Brainstorming as a Game to Generate Ideas

In this article, I introduce some basic principles to effective brainstorming from the perspective that a brainstorming session can be run as a "game."

When brainstorming sessions go wrong
It is not difficult at all to brainstorm. Ask around, and you will find people who consider the word "brainstorming" as an alias for "you are going to waste time." When you ask about what went wrong with the session, you usually hear something like these statements:

  • It came to nothing.
  • We had no clue about what we were dealing with.
  • It went to chaos.
  • I could not figure out what they wanted from me.
  • Everyone talked about his or her own business.
  • X allowed no room for others to speak.
  • I had no time to properly show my ideas/views.
  • I haven't heard any more about what came out of it.
  • As we gave our ideas, Y or Z criticized them.

It's no surprise that people with such experiences have become professionals at keeping away from brainstorming, or that they're reluctant participants. The predictable result is something between frustration and annoyance. If you are one of those who's disillusioned, suspend your disbelief and follow me with this suggestion. Well, not just "follow me" but "play with me," because brainstorming is a game, and we are going to learn the rules for playing the game.

Play it fair

Gathering people, sharing a scenario, having an objective, and specifying the actions allowed or forbidden to achieve the objective make up a structured activity we usually call a game. Playing a game starts with learning its rules. Rules establish the common ground for players, defining:

A context or scenario
The objectives
The moves allowed to accomplish the objectives
Look back at the typical complaints previously listed from disillusioned brainstorming survivors. We can trace the source of each complaint as follows:

Missed clear scenario

We had no clue about what we were dealing with.
Missed clear objective

  • It came to nothing.
  • I could not figure what they wanted from me.
  • I haven't heard any more about what came out of it.

Missed (observance of) allowed moves

  • It went to chaos.
  • Everyone talked about his or her own business.
  • X allowed no room for others to speak.
  • I had no time to properly show my ideas/views.
  • As we gave our ideas, Y or Z criticized them.

The elements of rules can be grouped as:

  • Prerequisite: Scenario or an objective
  • Mode: Allowed moves

The first point is that if the scenario and objective are not defined and shared, the game will end in tears. Clear scenarios provide the starting point and possible boundaries; objectives allow focus.

The mode is the set of moves and turns allowed. It is what gives the game its identity (but this is definitely a different topic, and it requires specific treatment). There are plenty of modes, each one addressing specific scopes. However, there is a core of practices and principles shared by all of them that you must be aware of and learn to manage.

Play it safe: The brainstorming mindset

The most important principle that a brainstorming session must uphold is safety, which means that no proposal and no individual will be either judged or criticized. Brainstorming is about creation and collaboration, not about competition or problem solving. (Remember that solving problems is about filling undesired holes in the wall; ideas are about pointing to new doors in the wall). You must guarantee everyone and every proposal the proper space and time while communication flows smoothly so that it can feed further ideas. Brainstorming is about sharing ideas so that everyone is able to catch the ideas of others.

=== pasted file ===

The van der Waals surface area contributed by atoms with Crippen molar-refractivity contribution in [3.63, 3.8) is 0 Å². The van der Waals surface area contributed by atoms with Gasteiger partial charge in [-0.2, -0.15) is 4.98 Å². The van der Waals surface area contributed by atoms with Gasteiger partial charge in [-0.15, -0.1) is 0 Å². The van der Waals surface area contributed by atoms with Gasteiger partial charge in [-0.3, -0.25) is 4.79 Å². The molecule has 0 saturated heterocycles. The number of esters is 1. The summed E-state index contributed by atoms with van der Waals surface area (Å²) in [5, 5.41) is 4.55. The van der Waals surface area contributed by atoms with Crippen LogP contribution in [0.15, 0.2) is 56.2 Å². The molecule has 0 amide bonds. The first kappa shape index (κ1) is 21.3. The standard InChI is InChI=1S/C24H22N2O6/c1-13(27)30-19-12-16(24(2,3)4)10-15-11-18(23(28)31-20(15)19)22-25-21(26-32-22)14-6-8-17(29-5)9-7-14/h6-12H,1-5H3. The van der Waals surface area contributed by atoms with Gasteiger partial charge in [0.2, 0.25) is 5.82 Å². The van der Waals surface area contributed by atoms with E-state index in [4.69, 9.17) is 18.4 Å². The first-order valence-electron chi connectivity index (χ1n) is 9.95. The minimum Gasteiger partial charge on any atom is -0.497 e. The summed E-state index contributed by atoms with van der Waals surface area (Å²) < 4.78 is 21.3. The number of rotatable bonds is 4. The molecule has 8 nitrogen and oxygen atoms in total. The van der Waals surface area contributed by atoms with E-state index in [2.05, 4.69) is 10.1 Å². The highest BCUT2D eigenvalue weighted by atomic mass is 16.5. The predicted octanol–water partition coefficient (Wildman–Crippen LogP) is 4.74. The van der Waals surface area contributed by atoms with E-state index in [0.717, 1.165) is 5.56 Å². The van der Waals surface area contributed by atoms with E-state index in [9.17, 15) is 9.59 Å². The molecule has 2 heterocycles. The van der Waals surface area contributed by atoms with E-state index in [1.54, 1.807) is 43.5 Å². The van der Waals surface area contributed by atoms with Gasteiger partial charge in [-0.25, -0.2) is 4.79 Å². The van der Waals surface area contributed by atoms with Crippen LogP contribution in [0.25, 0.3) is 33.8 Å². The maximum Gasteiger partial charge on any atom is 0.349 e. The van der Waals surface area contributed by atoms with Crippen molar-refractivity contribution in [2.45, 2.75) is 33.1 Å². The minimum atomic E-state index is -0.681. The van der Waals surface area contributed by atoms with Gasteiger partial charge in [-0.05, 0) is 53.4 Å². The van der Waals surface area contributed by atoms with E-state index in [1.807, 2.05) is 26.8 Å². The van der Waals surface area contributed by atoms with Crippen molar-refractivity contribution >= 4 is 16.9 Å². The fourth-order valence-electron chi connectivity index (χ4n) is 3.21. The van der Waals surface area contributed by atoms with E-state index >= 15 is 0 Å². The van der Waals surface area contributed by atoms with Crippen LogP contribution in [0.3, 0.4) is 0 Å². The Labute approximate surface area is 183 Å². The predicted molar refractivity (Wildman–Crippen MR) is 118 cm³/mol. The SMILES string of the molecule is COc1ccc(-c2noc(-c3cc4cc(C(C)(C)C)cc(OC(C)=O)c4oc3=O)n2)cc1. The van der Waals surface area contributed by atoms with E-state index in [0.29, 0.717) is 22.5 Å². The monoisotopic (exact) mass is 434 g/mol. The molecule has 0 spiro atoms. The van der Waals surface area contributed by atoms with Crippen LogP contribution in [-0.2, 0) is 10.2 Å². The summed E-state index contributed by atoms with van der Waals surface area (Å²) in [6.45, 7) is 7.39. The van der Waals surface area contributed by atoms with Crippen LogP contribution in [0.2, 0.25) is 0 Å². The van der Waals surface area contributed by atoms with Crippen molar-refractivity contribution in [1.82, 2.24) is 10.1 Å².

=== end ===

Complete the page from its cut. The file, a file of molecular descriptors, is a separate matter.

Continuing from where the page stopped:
No silver bullet exists. However, there is a minimum set of practices that support a positive/generative mindset and mood in a brainstorming meeting.

  • One voice at time: Let people show and tell their ideas with no interruption or background chatting.
  • One minute per idea: Allow enough time for everyone to speak.
  • Sketch the idea: Draw to share your idea (don’t be afraid to draw!).
  • No judgment: Judgments inhibit people because they feel measured or challenged.
  • No criticism: When people criticize, they focus on problem solving and stop generating ideas.
  • Build on others’ ideas: Listen to others, write down any idea from their presentation (and connect your idea to the trigger idea when showing it).
  • Have fun: Do not be afraid to propose ideas. There is no such thing as a silly idea.

Play it together: A basic brainstorming session

We can draft a plan for a basic Post-it® brainstorming session according to the listed practices:

Call the meeting
Send a clearly stated invitation.

  • Scenario
  • Objective(s)
  • Follow-up

(An advance call of several days leaves time for any needed clarifications.)
Set the environment

  • Post-its
  • Pens/pencils/marker
  • Board

Recap the challenge
3 minutes

  • Recap the invitation
  • Explain how the session works

3 minutes

  • Each team member writes down as many ideas as she can on Post-its
  • A short sentence per idea
  • One idea per Post-it

1 minute each

  • Each team member show his or her ideas
  • One idea at time
  • Put each Post-it on a board

On the board: Put together "similar" ideas, with "similar" depending on the scenario.

Collect "useful" ideas, with "useful" depending on the scenario.
Archive ideas that are not "useful" (don't throw them away, though, since they could be "useful" in other occasions).

Finally, keep people updated on the progress and advance of the work they were involved.


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